Triangle

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Some days being back in my home country mystifies me. Behaviours, or unspoken rules, that after living abroad for eight years strike me as really weird are in a Dutch context of course perfectly normal. I am the one that needs to adapt, or am I?

Just this morning while I was contemplating how lovely it is to be able to take my 10yo daughter to school on my bike, I almost bumped into an au pair from the Philippines trying to steady a heavy carier trycicle with three blond children aboard. Poor thing. Whereas I at least have long legs and a past rich of cycling expeditions, head first into gale force winds with rain slashing in my face, she has not.

Is it so much more natural, or normal to see an American au pair in a big four wheel drive Volvo collecting a couple of kids from the international school in Switzerland, or children being picked up by a private chauffeur every day from our school in Italy? Not really no. Still the image of this tiny Filipina struggling to keep her monster bike afloat, strikes me as really weird.
Just as weird really to find myself severely overdressed at my neighbour’s fortieth birthday party. She had send out handwritten invitations, hired a caterer and erected a party tent in the garden. So it wasn’t an informal, bring your own booze type of get together and yet at least half of the guests were wearing jeans and a top.

In the Netherlands it is considered perfectly all right to wear jeans, trainers and the latest knitwear wherever you go, be it a party,  the theatre, a restaurant, or a graduation ceremony. Ten years ago I would probably have thought nothing of it, but after living in England where everyone wears something sparkly and festive to go out and Italy where you wouldn’t be seen dead going into town wearing flip flops, or out to dinner wearing the same clothes you had on all day, I feel it is much nicer if everyone takes the effort to put on something special before going to a party.

My English friends will smile when I confess that I do struggle with the bluntness of my Dutch countrymen. Although my English mates have always found me cringingly direct, Dutch people can be forthright to the point of being rude. Over the past couple of days waitresses and shop assistants have told my 10yo daughter off in what I perceived as a very unfriendly manner. Yes, she was touching some things in shops that she perhaps shouldn’t have, picking wax of a candle in a cafe and hiding under a clothes rack just for the fun of it, but before I even got the chance to tell her to stop, someone beat me to it. And not in a gentle way with a smile on their face, no, more in an old fashioned headmistress kind of manner.  I didn’t like it and have decided to take at least some of my business elsewhere.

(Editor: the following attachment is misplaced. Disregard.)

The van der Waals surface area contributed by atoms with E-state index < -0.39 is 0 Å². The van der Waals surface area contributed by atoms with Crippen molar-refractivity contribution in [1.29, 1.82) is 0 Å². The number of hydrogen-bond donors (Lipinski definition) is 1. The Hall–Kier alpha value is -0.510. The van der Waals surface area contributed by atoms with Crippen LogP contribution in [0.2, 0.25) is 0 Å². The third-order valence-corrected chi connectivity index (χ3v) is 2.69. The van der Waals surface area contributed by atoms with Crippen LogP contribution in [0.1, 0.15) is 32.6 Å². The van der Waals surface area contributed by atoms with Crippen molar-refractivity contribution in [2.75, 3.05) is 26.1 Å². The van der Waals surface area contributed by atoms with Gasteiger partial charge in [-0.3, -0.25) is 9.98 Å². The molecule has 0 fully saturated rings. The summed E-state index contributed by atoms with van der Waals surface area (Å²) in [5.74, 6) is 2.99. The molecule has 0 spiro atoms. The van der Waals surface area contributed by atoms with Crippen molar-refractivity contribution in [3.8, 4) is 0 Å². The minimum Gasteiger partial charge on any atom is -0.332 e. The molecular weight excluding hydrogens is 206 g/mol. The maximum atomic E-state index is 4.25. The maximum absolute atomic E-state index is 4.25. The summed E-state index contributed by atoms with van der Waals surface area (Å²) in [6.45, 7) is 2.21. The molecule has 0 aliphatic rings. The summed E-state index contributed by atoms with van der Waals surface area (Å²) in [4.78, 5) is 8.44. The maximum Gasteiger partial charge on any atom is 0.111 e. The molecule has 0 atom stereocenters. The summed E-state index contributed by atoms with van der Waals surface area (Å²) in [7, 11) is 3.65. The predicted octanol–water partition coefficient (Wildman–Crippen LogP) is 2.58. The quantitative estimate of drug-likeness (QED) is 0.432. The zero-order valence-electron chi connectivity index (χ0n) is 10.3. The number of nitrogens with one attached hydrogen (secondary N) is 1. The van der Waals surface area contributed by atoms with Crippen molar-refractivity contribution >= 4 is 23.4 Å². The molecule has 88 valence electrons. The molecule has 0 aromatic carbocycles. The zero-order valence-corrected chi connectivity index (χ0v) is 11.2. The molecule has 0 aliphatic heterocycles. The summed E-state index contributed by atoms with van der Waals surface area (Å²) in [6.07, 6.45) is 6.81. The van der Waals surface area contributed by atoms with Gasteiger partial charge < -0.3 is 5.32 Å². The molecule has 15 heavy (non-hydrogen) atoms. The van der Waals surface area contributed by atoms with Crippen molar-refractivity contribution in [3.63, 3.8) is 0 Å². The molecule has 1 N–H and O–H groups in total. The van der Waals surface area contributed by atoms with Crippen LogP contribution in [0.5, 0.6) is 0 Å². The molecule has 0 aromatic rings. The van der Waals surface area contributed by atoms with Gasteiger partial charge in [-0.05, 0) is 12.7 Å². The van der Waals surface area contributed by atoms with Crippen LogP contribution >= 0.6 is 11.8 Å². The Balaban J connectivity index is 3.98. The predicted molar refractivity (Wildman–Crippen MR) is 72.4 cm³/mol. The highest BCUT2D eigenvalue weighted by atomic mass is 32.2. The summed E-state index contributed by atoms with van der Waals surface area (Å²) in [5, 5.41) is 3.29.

Instead of being one hundred percent Dutch as most of the people I meet these days, I have become part English (I love their politeness, eagerness to queue and – dare I say it- their over the top Christmases) part Italian (I love the fact that they all love my children and always make me feel like the guest of honour in their cafe’s and restaurants) and part Swiss (sometimes it is nice if everyone just obeys the rules. I for one really enjoy spotless clean swimming pools and dog poo free pavements).

A friend of mine send me a lovely story the other day in which a circle from circle country gets on a plane to go live in square society for a few years. On moving back this little circle dicovers that although he hasn’t become a square, he certainly isn’t a circle any more. Instead he has changed into a triangle, without quite realising it.

So that’s what I am: a triangle and proud of it. I even found some lovely other triangles to hang out with. Joking about our inability, at times, as square pegs to fit into round holes, really makes my day. As does fantasising about a little lady moving back home to the Philippines one day taking with her a Dutch carrier tricycle and telling everyone around her exactly what she thinks of them.

Guinea Pigs

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I dreamt about guinea pigs last night.Something, I might add, that is very, very unusual for me, as animals don’t figure largely in my life. Until three weeks ago that is, when my daughter finally got to choose two guinea pigs. Now I feel like a new mum.

Within hours after their arrival in our household I completely and utterly surprised myself by cooing over the guinea pigs, like I would over a new born. It is completely ridiculous, as Mr. S. doesn’t hesitate to point out, but I can’t help myself.

At bed time I no longer give my daughter a good night kiss. Well no, I might eventually still give her a kiss, but not until I have talked to the guinea pigs at length, arranging their toys and ensuring myself they are tucked in nicely in their straw burrow.

This all really annoys the 11yo, who a.) is the proud owner of the guinea pigs, as she can’t point out often enough and b.) feels she should be far more important to me than two guinea pigs. It doesn’t help that she has a bunk bed, of which she occupies the top bunk, while the guinea pigs live on the bottom bunk.

So now when I come to tuck my daughter in all she hears is me busying myself with the guinea pigs. She can’t see me from her position in the top bunk, nor can she see the guinea pigs, who always happen to do some incredibly funny tricks, just around bed time.

I am, by the way, not the only one who has completely been won over by the guinea pigs. My son can also quite often visits the guinea pigs in their rodent enclosure. He even went so far, as sitting in his sister’s bedroom for around two hours, when he came home early from school to an empty house. According to my son, the guinea pigs, who, despite them being girls, have been christened Ollie and Cheesy make great companions.